Last day at the Royal Welsh Show
It's 7.40am on the morning of the last day of my first ever Royal Welsh Show. Low cloud hangs menacingly over the natural amphitheatre in which the show ground sits, and a morbid light is permeating the site. It's chilly. So far, we've escaped the bad weather, bar a couple of showers.
I hope today's forecast rain doesn't materialise. There's a lot to be said for not walking around with claggy mud caking one's boots.
I was asked a couple of days back what happens at the Royal Welsh in the evenings. I've been retiring to the half-Fawlty Towers, half-League Of Gentlemen B&B early, so I've not had first-hand experience of the night-time entertainment, but walking through the carpark this morning I saw a pair of boots, a pair of jeans and some knickers in a pile, so that answers that question.
It has struck me, though, that in addition to the young farmers and their wild excesses, and in addition to the serious-faced old hand exhibitors, the number of 'normal' people here is immense. People with an interest rather than a livelihood in rural life have flocked here in numbers.
There's a real enthusiasm for the wide range of the displays here, from yesterday's Welsh cobs, to the flower displays and the vintage farm machinery.
I've very much enjoyed seeing Elfyn Thomas and his small pack of gundogs (five spaniels and a labrador) doing retrieval work on land and water, and I've 'enjoyed' the atonal efforts of a singing trio yesterday on the Young Farmers Club stand. Heaven Is A Place On Earth by Belinda Carlisle was a particular highlight.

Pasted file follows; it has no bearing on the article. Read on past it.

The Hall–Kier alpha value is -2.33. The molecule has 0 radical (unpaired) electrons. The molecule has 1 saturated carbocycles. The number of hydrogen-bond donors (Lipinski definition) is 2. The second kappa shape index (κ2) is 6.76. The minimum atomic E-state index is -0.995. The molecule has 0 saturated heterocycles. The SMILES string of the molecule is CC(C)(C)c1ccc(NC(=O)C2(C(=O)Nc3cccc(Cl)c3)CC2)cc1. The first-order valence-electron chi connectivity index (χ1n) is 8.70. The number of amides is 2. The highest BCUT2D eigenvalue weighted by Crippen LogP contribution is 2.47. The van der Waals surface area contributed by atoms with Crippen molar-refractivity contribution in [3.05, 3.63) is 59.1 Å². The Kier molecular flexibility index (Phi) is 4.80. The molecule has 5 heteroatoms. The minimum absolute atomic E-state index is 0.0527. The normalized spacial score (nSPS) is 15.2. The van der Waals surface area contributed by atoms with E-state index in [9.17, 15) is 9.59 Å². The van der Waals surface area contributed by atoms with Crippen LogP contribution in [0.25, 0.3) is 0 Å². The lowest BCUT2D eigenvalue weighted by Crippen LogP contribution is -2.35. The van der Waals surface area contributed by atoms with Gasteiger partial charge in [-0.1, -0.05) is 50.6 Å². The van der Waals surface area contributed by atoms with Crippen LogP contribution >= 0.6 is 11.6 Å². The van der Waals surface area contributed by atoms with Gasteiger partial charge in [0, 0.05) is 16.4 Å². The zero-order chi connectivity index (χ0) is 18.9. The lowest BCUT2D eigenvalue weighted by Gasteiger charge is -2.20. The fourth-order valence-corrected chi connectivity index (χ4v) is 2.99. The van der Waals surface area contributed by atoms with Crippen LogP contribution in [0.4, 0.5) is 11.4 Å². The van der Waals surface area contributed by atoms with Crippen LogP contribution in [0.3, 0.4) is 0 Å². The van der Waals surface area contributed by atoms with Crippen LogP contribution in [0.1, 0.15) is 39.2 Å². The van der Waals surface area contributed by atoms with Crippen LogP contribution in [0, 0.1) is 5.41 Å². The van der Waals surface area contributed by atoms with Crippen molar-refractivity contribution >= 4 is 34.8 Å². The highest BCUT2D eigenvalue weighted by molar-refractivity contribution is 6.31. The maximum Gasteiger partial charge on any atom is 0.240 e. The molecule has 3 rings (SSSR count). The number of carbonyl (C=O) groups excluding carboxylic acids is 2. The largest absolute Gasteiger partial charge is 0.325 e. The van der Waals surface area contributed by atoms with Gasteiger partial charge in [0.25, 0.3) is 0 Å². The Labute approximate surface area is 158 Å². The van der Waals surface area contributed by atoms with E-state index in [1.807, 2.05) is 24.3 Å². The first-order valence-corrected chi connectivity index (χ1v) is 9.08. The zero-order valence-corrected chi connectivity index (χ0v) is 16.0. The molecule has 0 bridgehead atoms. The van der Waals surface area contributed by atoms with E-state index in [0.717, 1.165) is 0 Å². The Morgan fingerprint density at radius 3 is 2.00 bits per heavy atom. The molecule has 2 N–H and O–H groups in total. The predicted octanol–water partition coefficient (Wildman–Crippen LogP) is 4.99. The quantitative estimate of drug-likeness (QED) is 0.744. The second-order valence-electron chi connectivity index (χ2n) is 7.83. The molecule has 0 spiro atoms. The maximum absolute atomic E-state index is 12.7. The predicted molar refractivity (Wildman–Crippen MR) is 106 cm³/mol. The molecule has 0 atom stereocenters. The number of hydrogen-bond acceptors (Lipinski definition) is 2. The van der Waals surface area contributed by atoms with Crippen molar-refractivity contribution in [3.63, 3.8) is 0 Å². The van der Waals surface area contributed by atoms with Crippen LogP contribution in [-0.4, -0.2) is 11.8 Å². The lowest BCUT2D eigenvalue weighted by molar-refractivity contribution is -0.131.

Just a little way down the hill on the bandstand was The Regimental Band of the Royal Welsh Infantry blasting out a brass version of Angels by Robbie Williams. It takes all sorts, I suppose.
Horses at Liberty
One particular highlight for me has been the displays by Jean François Pignon, which he calls 'Horses At Liberty'. Imagine a man with the air of Michael Praed as Robin Hood in Robin Of Sherwood (a great 1980s series, ask your parents), riding bareback, controlling his white steeds with seemingly minimal effort to perform tricks. All accompanied by music that - like that old Robin Hood soundtrack - sounds like Clannad.
All a load of hippy guff of course, but entertaining nonetheless. Just as entertaining has been Meirion Owen and the Quack Pack - ducks being herded by a sheepdog. I may try to locate him later on and find out how his Royal Welsh has been.
I've got a 12 hour stretch in front of me today so I'm going to be finding things with which to fill my last day. Glancing through the programme, I see pole-climbing, the Interbreed Sheep Group Championship and the Wrought Ironwork Live Competition. I know nothing about any of those, so that's a good start. If there's something the Royal Welsh lacks, it's not variety.